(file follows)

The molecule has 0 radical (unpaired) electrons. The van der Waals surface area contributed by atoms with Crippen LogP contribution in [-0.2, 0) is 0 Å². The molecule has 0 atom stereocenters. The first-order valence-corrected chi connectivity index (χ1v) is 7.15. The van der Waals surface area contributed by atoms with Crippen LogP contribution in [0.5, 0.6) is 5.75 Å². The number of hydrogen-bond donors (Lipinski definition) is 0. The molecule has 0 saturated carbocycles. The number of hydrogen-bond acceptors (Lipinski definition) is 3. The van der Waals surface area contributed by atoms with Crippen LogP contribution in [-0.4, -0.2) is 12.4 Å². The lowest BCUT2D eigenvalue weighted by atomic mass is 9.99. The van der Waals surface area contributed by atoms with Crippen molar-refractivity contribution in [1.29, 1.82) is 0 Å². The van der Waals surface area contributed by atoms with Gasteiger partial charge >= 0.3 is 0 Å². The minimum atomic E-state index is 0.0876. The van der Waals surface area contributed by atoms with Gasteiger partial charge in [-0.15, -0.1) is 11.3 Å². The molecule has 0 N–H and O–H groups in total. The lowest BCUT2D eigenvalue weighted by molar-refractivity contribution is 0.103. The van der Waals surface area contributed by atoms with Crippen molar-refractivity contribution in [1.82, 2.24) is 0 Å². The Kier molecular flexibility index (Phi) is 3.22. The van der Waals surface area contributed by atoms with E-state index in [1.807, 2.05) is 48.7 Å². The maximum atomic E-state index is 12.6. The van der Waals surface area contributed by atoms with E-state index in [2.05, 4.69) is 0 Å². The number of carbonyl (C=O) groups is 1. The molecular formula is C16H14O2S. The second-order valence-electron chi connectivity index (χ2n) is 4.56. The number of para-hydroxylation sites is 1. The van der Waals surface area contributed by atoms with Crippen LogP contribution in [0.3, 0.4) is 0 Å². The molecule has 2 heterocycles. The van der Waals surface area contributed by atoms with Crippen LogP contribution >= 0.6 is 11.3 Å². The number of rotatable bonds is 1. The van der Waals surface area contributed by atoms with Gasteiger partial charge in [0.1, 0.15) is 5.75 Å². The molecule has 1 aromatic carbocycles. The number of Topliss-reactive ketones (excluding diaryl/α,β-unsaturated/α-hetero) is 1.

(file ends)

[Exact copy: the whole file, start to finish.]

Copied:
The molecule has 0 radical (unpaired) electrons. The van der Waals surface area contributed by atoms with Crippen LogP contribution in [-0.2, 0) is 0 Å². The molecule has 0 atom stereocenters. The first-order valence-corrected chi connectivity index (χ1v) is 7.15. The van der Waals surface area contributed by atoms with Crippen LogP contribution in [0.5, 0.6) is 5.75 Å². The number of hydrogen-bond donors (Lipinski definition) is 0. The molecule has 0 saturated carbocycles. The number of hydrogen-bond acceptors (Lipinski definition) is 3. The van der Waals surface area contributed by atoms with Crippen LogP contribution in [-0.4, -0.2) is 12.4 Å². The lowest BCUT2D eigenvalue weighted by atomic mass is 9.99. The van der Waals surface area contributed by atoms with Crippen molar-refractivity contribution in [1.29, 1.82) is 0 Å². The van der Waals surface area contributed by atoms with Gasteiger partial charge >= 0.3 is 0 Å². The minimum atomic E-state index is 0.0876. The van der Waals surface area contributed by atoms with Gasteiger partial charge in [-0.15, -0.1) is 11.3 Å². The molecule has 0 N–H and O–H groups in total. The lowest BCUT2D eigenvalue weighted by molar-refractivity contribution is 0.103. The van der Waals surface area contributed by atoms with Crippen molar-refractivity contribution in [1.82, 2.24) is 0 Å². The Kier molecular flexibility index (Phi) is 3.22. The van der Waals surface area contributed by atoms with E-state index in [1.807, 2.05) is 48.7 Å². The maximum atomic E-state index is 12.6. The van der Waals surface area contributed by atoms with E-state index in [2.05, 4.69) is 0 Å². The number of carbonyl (C=O) groups is 1. The molecular formula is C16H14O2S. The second-order valence-electron chi connectivity index (χ2n) is 4.56. The number of para-hydroxylation sites is 1. The van der Waals surface area contributed by atoms with Crippen LogP contribution in [0.3, 0.4) is 0 Å². The molecule has 2 heterocycles. The van der Waals surface area contributed by atoms with Crippen LogP contribution >= 0.6 is 11.3 Å². The number of rotatable bonds is 1. The van der Waals surface area contributed by atoms with Gasteiger partial charge in [0.1, 0.15) is 5.75 Å². The molecule has 1 aromatic carbocycles. The number of Topliss-reactive ketones (excluding diaryl/α,β-unsaturated/α-hetero) is 1.